> produced that doesn't depend on cygwin or other nonstandard
> dlls, it would be a complete disaster and would forever
> relegate ocaml to research work.

I think you are right. However, note that Mingw32
doesn't depend on nonstandard dlls, and produces code
that is compatible with msvc.

>
> 2. moving most of the runtime code into DLLs
>
> This would be fine as an option, but there has to be a way to
> make a standalone exe that only depends on default installed
> Win32 dlls (user32.dll, kernel32.dll, advapi32.dll,
> ws2_32.dll, etc.).  If I have to send a bunch of dlls along
> with my exe for anybody to use my program then I'm _MUCH_
> less likely to use ocaml for anything real.  It just
> increases my support burden.  I'm actually dealing with this
> right now.  I want to use ocaml for doing a small OpenGL
> program, but both available graphics libraries (LablTk and
> LablGtk) require a bunch of other dlls and installation.
> It's making me think twice about using ocaml for this
> program, because I either have to tell people to install
> those packages, or I have to write my own quick Win32 layer
> (hopefully if I choose this path I can use the Togl code and
> I won't have to wrap OpenGL manually).

I was thinking of one standard ocaml dll (something like
"ocamlrun.dll"), that would be shared by all ocaml executables.
Is it really a burden?


>
>
> My suggestions are the following, in order of importance for
> the first goal above (to make OCaml more likely to be used by
> professional Win32 programmers for real programs):
>
> 1.  Overloading.  Yes, I know, not a Win32 feature.
> 2.  Module recursion.  Ditto.
> 3.  Generics.  Ditto again.
>
> 4.  A Win32 programming interface, possibly auto-generated
> from winuser, wingdi, winbase, etc.  I am a huge fan of cross
> platform development, but it's important to face facts here:
> none of the cross platform gui libraries are ready for real
> production work in the competitive Win32 commericial software
> industry.  I'm sure people will argue with this and say "our
> company shipped SuperMoleculeViz on Solaris with Tk and it
> was great!"  This is not the same thing.  Those libraries are
> a long way from letting me do an interface that's as tight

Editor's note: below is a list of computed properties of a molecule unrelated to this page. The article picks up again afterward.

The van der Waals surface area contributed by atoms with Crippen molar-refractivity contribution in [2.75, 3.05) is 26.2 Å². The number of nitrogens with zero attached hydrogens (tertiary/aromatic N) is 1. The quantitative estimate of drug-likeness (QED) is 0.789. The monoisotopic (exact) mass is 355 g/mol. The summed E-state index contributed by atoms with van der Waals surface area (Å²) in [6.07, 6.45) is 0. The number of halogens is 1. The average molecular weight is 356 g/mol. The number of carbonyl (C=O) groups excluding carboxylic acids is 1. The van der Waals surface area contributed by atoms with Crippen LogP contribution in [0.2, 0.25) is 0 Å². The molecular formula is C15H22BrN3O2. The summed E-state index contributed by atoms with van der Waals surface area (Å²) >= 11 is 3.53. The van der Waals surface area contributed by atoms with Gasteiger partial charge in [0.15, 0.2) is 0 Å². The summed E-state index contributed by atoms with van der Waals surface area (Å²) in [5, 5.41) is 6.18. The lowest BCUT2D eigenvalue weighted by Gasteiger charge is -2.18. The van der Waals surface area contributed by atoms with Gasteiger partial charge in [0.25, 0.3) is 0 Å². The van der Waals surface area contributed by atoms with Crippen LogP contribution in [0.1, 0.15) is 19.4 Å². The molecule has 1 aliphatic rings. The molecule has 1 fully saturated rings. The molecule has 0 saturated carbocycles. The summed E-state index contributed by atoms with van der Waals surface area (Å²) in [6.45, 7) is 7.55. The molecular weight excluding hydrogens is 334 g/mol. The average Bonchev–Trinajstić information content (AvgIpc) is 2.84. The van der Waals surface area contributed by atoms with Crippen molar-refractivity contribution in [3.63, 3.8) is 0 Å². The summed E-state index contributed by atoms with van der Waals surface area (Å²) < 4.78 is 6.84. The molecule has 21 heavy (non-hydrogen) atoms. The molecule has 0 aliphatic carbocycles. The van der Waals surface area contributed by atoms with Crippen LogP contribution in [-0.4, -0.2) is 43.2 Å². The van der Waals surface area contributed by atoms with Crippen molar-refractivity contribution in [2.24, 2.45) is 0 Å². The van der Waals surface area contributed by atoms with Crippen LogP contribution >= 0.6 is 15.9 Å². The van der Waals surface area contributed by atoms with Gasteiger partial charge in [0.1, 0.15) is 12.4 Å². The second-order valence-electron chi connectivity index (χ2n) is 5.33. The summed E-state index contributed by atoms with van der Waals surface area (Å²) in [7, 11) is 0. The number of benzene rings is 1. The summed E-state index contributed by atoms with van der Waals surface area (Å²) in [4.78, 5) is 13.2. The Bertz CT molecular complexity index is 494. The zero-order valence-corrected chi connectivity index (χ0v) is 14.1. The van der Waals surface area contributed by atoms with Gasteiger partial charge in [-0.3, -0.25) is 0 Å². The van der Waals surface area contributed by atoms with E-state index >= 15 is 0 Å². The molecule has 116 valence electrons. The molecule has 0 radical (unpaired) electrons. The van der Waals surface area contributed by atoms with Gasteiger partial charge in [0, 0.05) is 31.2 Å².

> and professional (notice I didn't say good :) as one of the
> Office apps, or any other professional Win32 app.  I do not
> think anybody has to spend years trying to make a beautiful
> OO encapsulation of Win32 (as if such a thing was possible),
> nor do they have to mimic the heinosity that is MFC.  Just
> allow me to write a Win32 app in all its platform-specific
> glory if I want to.  This probably means we need to make sure
> you can include resource files (I wonder, would the resource
> compiler just work on an ocaml .exe?  hmm...).  If I could
> show people tight applications that act just like ones
> written in C to the Win32 API, this would be a powerful thing.

It wouldn't be easy, would it?


>
> 5.  Make dynalinking to ocaml dlls work.  We have to solve
> the dynalink problem at some point.  Large applications need
> plugins and other modularity type features, and loading ocaml
> code in DLLs is important.  It would be nice if this worked
> in every direction (ocaml exe - c dll, ocaml exe - ocaml dll,
> c exe - ocaml dll).

This point is very important. If you want this, I don't
see how to avoid using the ocaml dll I proposed: you don't
want one gc per dll, do you?

>
> 6.  More x86 code generation optimizations.  A peephole
> optimizer would be great for part of this.  There's just a
> lot of register sloshing that's unnecessary in the code I've
> looked at.  It seems within reach to get identical loops in C
> and OCaml the same speed.  Not a big deal but I thought I'd
> throw it in there.
>
> I'm sure there's more, but that would be a start.  :)

Well, it looks like a lot of work for the Consortium !


>
> Chris
>


Lionel Fourquaux